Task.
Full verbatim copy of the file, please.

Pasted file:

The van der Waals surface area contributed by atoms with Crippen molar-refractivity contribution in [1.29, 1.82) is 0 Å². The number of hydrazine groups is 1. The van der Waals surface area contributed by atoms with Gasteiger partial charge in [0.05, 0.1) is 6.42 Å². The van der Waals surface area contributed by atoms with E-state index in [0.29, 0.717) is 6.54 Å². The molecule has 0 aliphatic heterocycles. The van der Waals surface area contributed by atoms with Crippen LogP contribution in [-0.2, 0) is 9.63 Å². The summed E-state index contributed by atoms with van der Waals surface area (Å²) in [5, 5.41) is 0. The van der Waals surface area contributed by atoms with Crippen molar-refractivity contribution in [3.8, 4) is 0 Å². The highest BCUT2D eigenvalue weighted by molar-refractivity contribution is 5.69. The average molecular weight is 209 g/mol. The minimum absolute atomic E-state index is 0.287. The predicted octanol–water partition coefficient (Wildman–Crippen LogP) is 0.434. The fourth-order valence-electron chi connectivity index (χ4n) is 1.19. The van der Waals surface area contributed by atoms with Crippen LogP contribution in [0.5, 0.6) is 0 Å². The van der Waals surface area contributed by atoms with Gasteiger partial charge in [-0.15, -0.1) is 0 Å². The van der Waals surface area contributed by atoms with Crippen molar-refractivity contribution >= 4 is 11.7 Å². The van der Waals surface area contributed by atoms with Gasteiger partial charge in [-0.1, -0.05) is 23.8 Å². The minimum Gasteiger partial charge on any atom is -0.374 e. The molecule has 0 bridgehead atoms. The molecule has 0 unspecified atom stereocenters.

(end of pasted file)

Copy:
The van der Waals surface area contributed by atoms with Crippen molar-refractivity contribution in [1.29, 1.82) is 0 Å². The number of hydrazine groups is 1. The van der Waals surface area contributed by atoms with Gasteiger partial charge in [0.05, 0.1) is 6.42 Å². The van der Waals surface area contributed by atoms with E-state index in [0.29, 0.717) is 6.54 Å². The molecule has 0 aliphatic heterocycles. The van der Waals surface area contributed by atoms with Crippen LogP contribution in [-0.2, 0) is 9.63 Å². The summed E-state index contributed by atoms with van der Waals surface area (Å²) in [5, 5.41) is 0. The van der Waals surface area contributed by atoms with Crippen molar-refractivity contribution in [3.8, 4) is 0 Å². The highest BCUT2D eigenvalue weighted by molar-refractivity contribution is 5.69. The average molecular weight is 209 g/mol. The minimum absolute atomic E-state index is 0.287. The predicted octanol–water partition coefficient (Wildman–Crippen LogP) is 0.434. The fourth-order valence-electron chi connectivity index (χ4n) is 1.19. The van der Waals surface area contributed by atoms with Crippen LogP contribution in [0.5, 0.6) is 0 Å². The van der Waals surface area contributed by atoms with Gasteiger partial charge in [-0.15, -0.1) is 0 Å². The van der Waals surface area contributed by atoms with Crippen molar-refractivity contribution >= 4 is 11.7 Å². The van der Waals surface area contributed by atoms with Gasteiger partial charge in [-0.1, -0.05) is 23.8 Å². The minimum Gasteiger partial charge on any atom is -0.374 e. The molecule has 0 bridgehead atoms. The molecule has 0 unspecified atom stereocenters.